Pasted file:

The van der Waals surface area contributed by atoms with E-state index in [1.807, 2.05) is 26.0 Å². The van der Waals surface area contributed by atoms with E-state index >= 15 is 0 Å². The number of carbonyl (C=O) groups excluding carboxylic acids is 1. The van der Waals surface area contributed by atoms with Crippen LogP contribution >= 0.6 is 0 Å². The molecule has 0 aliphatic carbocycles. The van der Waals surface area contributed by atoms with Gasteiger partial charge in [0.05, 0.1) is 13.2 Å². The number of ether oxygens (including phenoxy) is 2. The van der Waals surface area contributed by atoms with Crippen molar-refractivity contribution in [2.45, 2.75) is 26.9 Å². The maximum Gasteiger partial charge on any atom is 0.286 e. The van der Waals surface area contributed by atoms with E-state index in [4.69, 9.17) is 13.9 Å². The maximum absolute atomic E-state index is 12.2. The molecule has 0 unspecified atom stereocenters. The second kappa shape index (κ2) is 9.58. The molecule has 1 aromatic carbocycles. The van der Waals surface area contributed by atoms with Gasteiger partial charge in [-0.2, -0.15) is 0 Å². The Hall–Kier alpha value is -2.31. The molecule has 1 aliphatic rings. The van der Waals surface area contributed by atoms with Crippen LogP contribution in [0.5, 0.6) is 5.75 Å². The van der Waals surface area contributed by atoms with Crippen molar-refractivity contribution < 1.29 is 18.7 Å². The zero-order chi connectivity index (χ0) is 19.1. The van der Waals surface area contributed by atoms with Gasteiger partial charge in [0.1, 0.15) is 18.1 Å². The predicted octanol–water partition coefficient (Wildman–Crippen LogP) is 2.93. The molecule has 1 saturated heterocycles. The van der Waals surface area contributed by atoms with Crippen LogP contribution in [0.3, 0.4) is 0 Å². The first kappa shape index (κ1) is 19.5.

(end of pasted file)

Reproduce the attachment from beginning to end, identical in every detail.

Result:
The van der Waals surface area contributed by atoms with E-state index in [1.807, 2.05) is 26.0 Å². The van der Waals surface area contributed by atoms with E-state index >= 15 is 0 Å². The number of carbonyl (C=O) groups excluding carboxylic acids is 1. The van der Waals surface area contributed by atoms with Crippen LogP contribution >= 0.6 is 0 Å². The molecule has 0 aliphatic carbocycles. The van der Waals surface area contributed by atoms with Gasteiger partial charge in [0.05, 0.1) is 13.2 Å². The number of ether oxygens (including phenoxy) is 2. The van der Waals surface area contributed by atoms with Crippen molar-refractivity contribution in [2.45, 2.75) is 26.9 Å². The maximum Gasteiger partial charge on any atom is 0.286 e. The van der Waals surface area contributed by atoms with E-state index in [4.69, 9.17) is 13.9 Å². The maximum absolute atomic E-state index is 12.2. The molecule has 0 unspecified atom stereocenters. The second kappa shape index (κ2) is 9.58. The molecule has 1 aromatic carbocycles. The van der Waals surface area contributed by atoms with Gasteiger partial charge in [-0.2, -0.15) is 0 Å². The Hall–Kier alpha value is -2.31. The molecule has 1 aliphatic rings. The van der Waals surface area contributed by atoms with Crippen LogP contribution in [0.5, 0.6) is 5.75 Å². The van der Waals surface area contributed by atoms with Crippen molar-refractivity contribution < 1.29 is 18.7 Å². The zero-order chi connectivity index (χ0) is 19.1. The van der Waals surface area contributed by atoms with Gasteiger partial charge in [0.1, 0.15) is 18.1 Å². The predicted octanol–water partition coefficient (Wildman–Crippen LogP) is 2.93. The molecule has 1 saturated heterocycles. The van der Waals surface area contributed by atoms with Crippen LogP contribution in [0.3, 0.4) is 0 Å². The first kappa shape index (κ1) is 19.5.